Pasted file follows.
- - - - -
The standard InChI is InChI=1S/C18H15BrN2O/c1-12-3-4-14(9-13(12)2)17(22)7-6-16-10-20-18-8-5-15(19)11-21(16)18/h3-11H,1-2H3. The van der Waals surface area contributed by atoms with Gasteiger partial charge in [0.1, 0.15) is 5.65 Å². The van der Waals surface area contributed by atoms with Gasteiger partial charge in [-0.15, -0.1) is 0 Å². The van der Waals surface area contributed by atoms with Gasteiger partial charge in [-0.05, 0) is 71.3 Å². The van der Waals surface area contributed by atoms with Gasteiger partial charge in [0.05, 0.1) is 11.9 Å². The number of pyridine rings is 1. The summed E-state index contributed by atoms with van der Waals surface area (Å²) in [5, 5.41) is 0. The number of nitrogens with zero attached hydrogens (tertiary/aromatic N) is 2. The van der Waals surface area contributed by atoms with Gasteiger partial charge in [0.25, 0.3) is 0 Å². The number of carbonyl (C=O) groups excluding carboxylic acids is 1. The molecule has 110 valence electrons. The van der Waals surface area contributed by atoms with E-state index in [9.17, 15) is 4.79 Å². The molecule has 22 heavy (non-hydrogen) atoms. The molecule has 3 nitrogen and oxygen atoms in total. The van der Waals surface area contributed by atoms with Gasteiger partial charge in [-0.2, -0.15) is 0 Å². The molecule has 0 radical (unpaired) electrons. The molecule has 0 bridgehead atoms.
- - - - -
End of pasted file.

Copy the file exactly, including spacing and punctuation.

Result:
The standard InChI is InChI=1S/C18H15BrN2O/c1-12-3-4-14(9-13(12)2)17(22)7-6-16-10-20-18-8-5-15(19)11-21(16)18/h3-11H,1-2H3. The van der Waals surface area contributed by atoms with Gasteiger partial charge in [0.1, 0.15) is 5.65 Å². The van der Waals surface area contributed by atoms with Gasteiger partial charge in [-0.15, -0.1) is 0 Å². The van der Waals surface area contributed by atoms with Gasteiger partial charge in [-0.05, 0) is 71.3 Å². The van der Waals surface area contributed by atoms with Gasteiger partial charge in [0.05, 0.1) is 11.9 Å². The number of pyridine rings is 1. The summed E-state index contributed by atoms with van der Waals surface area (Å²) in [5, 5.41) is 0. The number of nitrogens with zero attached hydrogens (tertiary/aromatic N) is 2. The van der Waals surface area contributed by atoms with Gasteiger partial charge in [0.25, 0.3) is 0 Å². The number of carbonyl (C=O) groups excluding carboxylic acids is 1. The molecule has 110 valence electrons. The van der Waals surface area contributed by atoms with E-state index in [9.17, 15) is 4.79 Å². The molecule has 22 heavy (non-hydrogen) atoms. The molecule has 3 nitrogen and oxygen atoms in total. The van der Waals surface area contributed by atoms with Gasteiger partial charge in [-0.2, -0.15) is 0 Å². The molecule has 0 radical (unpaired) electrons. The molecule has 0 bridgehead atoms.